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The Pharma Capacity Crunch: CMOs/CRAMs Crucial to Strategic Capacity Planning for Pharma and Biotech

The continued growth of virtual pharma – and the subsequent rise of virtual biotech – have made a lasting impression on the pharmaceutical contract manufacturing industry.

Big Pharma firms, some of whom we’ve supplied with either APIs or contract manufacturing services
(or both), have never been accused of agility and rapid adaptation to industry shifts. The well-regulated nature of pharma manufacturing generally discourages a “let’s try new things!” attitude. But in the case of contract manufacturing, the larger players have taken the example of their virtual brethren to heart.

APIs Please, But Not In-House

From an API standpoint, it’s clear that neither pharma nor biotech firms are keen on building internal capacity. This isn’t a sudden shift. It has occurred steadily over the last three decades, as more and more active pharma ingredients are produced on a contract basis (or as part of a larger supplier-partner agreement).

Late Lifecycle Stage Outsourcing
The late lifecycle outsourcing trend has continued unabated, with Big Pharma either shutting down plants or allocating their operational plants to the production of newer and more strategically-important products. As a result, older products are getting pushed out of in-house manufacturing – which account for a large portion of the growth in CMO capacity to support this increasingly popular strategy.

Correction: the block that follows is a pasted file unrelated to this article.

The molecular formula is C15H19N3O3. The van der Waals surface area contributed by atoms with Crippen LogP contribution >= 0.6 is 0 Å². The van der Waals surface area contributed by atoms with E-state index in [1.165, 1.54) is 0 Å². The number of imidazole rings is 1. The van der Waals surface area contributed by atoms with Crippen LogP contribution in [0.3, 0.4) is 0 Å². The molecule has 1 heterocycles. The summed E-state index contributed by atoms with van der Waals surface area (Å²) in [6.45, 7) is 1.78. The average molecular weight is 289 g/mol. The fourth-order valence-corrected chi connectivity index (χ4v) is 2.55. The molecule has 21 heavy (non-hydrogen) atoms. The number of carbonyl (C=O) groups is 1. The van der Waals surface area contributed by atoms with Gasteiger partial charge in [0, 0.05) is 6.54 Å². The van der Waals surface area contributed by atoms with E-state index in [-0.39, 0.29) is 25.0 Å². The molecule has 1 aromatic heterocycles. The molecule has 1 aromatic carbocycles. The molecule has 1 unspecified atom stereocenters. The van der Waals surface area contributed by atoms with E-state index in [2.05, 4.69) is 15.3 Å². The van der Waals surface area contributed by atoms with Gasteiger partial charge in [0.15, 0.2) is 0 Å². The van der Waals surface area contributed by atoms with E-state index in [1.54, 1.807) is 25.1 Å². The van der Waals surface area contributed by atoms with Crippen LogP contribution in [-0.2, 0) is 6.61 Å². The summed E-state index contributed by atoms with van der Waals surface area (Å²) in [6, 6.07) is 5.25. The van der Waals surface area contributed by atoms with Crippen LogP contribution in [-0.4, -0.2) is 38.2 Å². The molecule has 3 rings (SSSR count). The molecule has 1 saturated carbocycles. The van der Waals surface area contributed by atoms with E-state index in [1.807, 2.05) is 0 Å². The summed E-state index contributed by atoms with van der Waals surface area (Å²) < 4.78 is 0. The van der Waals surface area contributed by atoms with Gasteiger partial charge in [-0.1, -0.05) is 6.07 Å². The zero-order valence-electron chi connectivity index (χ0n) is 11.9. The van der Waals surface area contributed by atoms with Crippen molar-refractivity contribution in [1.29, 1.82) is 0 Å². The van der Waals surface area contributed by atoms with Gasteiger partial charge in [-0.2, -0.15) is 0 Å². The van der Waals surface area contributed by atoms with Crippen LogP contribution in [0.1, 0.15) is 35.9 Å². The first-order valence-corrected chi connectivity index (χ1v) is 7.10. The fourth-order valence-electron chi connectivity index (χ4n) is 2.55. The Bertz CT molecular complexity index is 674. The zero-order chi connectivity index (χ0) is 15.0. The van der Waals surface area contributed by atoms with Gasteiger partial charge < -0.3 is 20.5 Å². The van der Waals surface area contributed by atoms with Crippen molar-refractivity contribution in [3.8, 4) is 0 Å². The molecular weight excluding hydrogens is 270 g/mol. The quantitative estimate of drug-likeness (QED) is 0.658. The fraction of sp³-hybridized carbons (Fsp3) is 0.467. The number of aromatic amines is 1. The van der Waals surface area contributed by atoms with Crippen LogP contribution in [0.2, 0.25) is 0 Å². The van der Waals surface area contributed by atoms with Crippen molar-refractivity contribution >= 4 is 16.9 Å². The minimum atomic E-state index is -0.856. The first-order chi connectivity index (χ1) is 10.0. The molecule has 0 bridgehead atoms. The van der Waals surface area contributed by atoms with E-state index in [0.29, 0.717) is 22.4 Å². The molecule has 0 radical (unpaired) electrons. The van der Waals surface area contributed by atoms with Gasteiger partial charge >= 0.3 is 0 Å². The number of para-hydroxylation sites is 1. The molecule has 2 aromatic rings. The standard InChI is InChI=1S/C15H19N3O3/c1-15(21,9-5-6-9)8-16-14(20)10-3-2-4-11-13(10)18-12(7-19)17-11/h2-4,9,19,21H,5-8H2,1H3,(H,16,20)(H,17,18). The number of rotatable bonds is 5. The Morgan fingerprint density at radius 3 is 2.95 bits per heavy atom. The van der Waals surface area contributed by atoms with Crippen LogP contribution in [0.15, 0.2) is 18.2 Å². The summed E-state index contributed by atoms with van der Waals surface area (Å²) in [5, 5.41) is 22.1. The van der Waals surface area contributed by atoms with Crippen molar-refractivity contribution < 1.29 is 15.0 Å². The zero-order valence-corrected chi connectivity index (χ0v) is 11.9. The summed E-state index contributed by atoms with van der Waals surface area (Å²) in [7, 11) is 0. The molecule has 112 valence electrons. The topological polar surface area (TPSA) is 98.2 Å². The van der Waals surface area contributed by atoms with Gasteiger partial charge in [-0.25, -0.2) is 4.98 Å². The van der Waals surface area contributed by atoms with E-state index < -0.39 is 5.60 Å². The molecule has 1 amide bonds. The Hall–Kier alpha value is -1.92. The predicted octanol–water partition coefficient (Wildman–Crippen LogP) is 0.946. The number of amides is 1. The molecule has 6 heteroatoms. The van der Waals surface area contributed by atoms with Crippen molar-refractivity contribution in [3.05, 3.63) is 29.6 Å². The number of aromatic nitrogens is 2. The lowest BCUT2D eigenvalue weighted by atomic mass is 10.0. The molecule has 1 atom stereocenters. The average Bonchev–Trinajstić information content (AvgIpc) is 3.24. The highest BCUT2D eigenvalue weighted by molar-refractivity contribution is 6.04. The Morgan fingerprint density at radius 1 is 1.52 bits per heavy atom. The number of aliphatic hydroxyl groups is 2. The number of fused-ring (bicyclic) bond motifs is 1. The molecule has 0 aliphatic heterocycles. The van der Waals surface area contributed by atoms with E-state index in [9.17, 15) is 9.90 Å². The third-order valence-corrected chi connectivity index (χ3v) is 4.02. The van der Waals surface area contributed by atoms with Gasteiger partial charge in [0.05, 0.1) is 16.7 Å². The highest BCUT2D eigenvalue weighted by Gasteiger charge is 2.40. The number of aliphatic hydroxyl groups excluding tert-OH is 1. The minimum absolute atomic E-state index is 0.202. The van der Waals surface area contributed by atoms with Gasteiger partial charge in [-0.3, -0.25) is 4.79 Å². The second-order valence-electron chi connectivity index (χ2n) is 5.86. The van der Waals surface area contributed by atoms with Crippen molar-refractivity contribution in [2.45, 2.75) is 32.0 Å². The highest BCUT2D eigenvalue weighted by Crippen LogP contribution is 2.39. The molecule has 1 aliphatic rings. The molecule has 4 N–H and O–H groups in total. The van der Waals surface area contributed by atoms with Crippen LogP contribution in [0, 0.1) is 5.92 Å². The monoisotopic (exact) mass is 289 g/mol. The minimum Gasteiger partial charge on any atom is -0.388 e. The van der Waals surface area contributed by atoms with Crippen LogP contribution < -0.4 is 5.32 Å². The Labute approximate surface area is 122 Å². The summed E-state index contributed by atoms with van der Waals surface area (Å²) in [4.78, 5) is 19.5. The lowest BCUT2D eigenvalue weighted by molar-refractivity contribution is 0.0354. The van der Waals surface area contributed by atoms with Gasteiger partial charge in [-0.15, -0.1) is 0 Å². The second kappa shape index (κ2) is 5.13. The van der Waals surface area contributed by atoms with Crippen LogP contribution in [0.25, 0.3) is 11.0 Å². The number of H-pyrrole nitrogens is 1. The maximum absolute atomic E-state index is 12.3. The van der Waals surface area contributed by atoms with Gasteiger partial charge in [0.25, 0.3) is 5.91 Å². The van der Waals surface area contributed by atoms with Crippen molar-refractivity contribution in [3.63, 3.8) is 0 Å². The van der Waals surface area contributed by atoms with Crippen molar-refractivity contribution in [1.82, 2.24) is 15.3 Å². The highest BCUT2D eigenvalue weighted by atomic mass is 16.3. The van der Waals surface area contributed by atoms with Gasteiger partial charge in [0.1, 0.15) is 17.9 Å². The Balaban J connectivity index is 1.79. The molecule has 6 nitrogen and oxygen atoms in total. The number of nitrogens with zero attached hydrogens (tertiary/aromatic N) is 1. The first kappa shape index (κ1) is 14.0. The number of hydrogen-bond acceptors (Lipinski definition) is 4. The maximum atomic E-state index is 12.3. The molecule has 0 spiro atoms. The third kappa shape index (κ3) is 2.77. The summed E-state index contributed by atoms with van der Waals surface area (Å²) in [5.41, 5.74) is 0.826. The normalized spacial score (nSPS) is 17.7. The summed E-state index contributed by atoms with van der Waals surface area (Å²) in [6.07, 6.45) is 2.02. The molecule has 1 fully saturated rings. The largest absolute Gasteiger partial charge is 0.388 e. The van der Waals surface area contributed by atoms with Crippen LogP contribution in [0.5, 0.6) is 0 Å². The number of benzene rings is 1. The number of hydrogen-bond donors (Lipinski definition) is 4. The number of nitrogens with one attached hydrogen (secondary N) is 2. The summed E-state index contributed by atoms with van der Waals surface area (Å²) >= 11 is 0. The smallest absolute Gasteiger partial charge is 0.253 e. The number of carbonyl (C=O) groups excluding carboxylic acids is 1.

The benefits to virtual firms are obvious: there is no need to invest in any internal capacity or infrastructure. Biotech firms, in particular, are highly dependent on CMOs to help them ramp up products since few have the internal capacities necessary.

With larger, established companies, the cost-benefit analysis has settled on a ‘Late Lifecycle Stage Outsourcing’ strategy in which late lifecycle products are outsourced to competitively priced CMOs who can better compete with generics.

Other Factors Influencing Continued Growth of Pharma Contract Manufacturing
There are a number of other factors at play, some of which are local. In Japan, for example, pharma is bracing for increased generic competition due to changes in government policy aimed at promoting generics. Combined with improved trade relations with API manufacturing powerhouses such as India – and the concurrent growth of markets in India, China and other nations – outsourcing production is increasingly popular.

Beyond the Supplier Relationship

I’ve commented before on the shift in thinking occurring in the pharma industry, with CMO/CRAMs being seen less as pure suppliers and more as partners. Capacity planning is a big reason why contract relationships are being redefined.

More and more frequently, we’re seeing deals in which small or mid-size innovators are investing in creating capacity together with CMOs. This allows companies to benefit from the knowledge and expertise the contract manufacturer brings to the table (a colleague mentioned to me the Arena/Seigfried plant in Switzerland, which I believe is an example of this).

As more pharma firms shift to focus on their core strengths in-house, it’s clear we will continue to see growth and expansion in the CRO/CRAMs space in the coming years. With it, the nature of the relationships will undoubtedly continue to shift and grow more complex as this strategy grows in popularity.

Are pharma contract services an important part of your company’s strategic planning?


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